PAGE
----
Representatives of the colleges shall be voting faculty members of the college who have been full-time faculty members for at least three years and have been elected by the voting faculty of each college. Terms of these representatives shall be for three years, with the terms staggered so that approximately one-third shall expire each year. Each such elected representative shall have the responsibility of being a liaison to the undergraduate curriculum committee of that college. It is acceptable, and may be viewed as optimal, for the college’s representative to the GEC to also be one of the regular voting members of the undergraduate curriculum committee of the college

    2. Functions of the GEC

      The functions of the GEC shall be as follows:

      1. To assure the general education curriculum is established, monitored, reviewed, and assessed on an on-going basis taking into consideration:

        1. The academic soundness of the framework with respect to general educational standards and learning outcomes of the university and the State of New York degree requirements. In this connection the committee will also consider standards of accrediting agencies when appropriate.

        2. The implications of the framework with respect to its impact on the resources (faculty, staff, space, library, etc.) of the university.

        3. The relation of the general education curriculum to the current strategic plan of the university and colleges.

        4. The ongoing advice of the college undergraduate curriculum committees.

      2. To be actively responsible to:

        1. Support and ensure the implementation of the approved General Education Student Learning Outcomes Assessment Plan.

        2. Review and disseminate the findings and recommendations from the annual general education student learning outcomes assessment process to faculty and other appropriate constituent groups.

        3. Review and revise the General Education Student Learning Outcomes Assessment Plan and the General Education curriculum as needed.

      3. Review proposals for modification to the General Education Student Learning Outcomes Assessment Plan and the General Education Framework.

      4. Determine what undergraduate courses at RIT qualify for general education credit.

      5. Determine which general education courses qualify for fulfilling particular functions of the general education framework.

      6. Work with the offices of the provost and the registrar to maintain the official catalog of RIT's general education curriculum and a list of all courses approved by RIT for general education credit. The general education catalog and list of approved general education courses shall be available both online and through the registration system for reference by students, academic advisors, and other RIT units. The General Education Committee shall also maintain an archive of all courses that have at any time been included in the general education curriculum.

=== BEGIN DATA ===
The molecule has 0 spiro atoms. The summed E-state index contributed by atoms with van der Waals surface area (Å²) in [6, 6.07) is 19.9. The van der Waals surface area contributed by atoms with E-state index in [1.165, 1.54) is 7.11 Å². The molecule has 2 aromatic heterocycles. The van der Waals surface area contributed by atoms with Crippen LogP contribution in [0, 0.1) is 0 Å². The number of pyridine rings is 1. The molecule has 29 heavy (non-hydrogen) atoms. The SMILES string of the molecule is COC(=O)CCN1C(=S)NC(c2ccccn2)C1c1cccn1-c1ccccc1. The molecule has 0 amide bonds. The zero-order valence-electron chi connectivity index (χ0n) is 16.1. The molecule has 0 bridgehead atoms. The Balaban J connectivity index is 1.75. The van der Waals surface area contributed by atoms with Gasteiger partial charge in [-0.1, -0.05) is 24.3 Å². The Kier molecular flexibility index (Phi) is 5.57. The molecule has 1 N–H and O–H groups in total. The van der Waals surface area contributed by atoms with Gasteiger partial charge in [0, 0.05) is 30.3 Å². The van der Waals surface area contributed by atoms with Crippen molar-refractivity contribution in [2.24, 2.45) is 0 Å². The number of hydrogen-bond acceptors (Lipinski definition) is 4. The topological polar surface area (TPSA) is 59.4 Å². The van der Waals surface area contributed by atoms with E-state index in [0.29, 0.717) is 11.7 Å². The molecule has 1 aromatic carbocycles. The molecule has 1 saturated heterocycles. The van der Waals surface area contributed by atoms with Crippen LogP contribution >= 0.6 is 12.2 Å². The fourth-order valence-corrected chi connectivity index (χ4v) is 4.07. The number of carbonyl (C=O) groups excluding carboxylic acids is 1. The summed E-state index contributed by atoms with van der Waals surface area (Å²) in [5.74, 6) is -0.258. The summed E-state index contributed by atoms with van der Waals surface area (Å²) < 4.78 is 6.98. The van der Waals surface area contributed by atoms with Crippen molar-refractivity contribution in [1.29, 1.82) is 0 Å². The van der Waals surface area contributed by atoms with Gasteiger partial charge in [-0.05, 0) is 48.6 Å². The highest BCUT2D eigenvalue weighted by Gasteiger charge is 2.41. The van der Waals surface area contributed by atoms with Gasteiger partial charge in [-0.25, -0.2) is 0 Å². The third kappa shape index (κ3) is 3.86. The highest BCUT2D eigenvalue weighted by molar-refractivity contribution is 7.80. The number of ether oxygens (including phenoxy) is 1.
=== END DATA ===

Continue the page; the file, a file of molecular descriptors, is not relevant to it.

7. Disseminate to all academic units of the university the General Education Framework and procedures to be followed with respect to its documentation and assessment.

      8. Report at least annually to the ICC.

    3. Criteria and Guidelines for General Education Course Review

      1. The GEC will review and evaluate all new proposals for courses that are to be considered appropriate for general education credit.Courses will be evaluated using the criteria set forth by the NYSED Office of College and university Evaluation Policy Statement on Liberal Arts and Sciences and the RIT General Education Student Learning Outcomes.

      2. Submission process: A college wishing to have a course considered for general education credit and/or perspective status shall have their CCC submit its request through its representative to the GEC using the ICC approved course outline form. If a college is proposing a course or a set of courses to fulfill a particular element in the general education framework, they must submit any additional forms required by GEC.

      3. Courses or sets of courses that involve more than one college shall have the approval of all curriculum committees of the colleges involved.

      4. GEC will review the proposed course or courses and forward its recommendation to the provost for the final decision. The provost will have the final approval of all requests.

      5. The GEC will inform the RIT community of the final decision regarding the course proposal.

  3. The Institute Writing Committee

    1. The Institute Writing subCommittee (IWC) is a subcommittee of the ICC shall be composed of:

      • the provost or designee;

      • a representative from among the academic deans, or designee;

      • a faculty representative from each college of the university, that offers an undergraduate degree program;

      • the First-Year Writing Program director;

      • one representative from the Academic Support Center;

      • one representative from  the English Language Center;

      • the Chair of the ICC or designate, ex officio, non-voting.

      Representatives of the colleges shall be voting faculty members of the college who have been full-time faculty members for at least three years, and have been elected by the voting faculty of the college. Terms of these representatives shall be for three years, with the terms staggered so that approximately one-third shall expire each year. Each such elected representative shall have the responsibility of being a liaison to the undergraduate curriculum committee of that college. It is acceptable, and may be viewed as optimal, for the college's representative to the IWC to also be one of the regular voting members of the undergraduate curriculum committee of the college.

    2. Functions of the IWC The functions of the IWC shall be the following: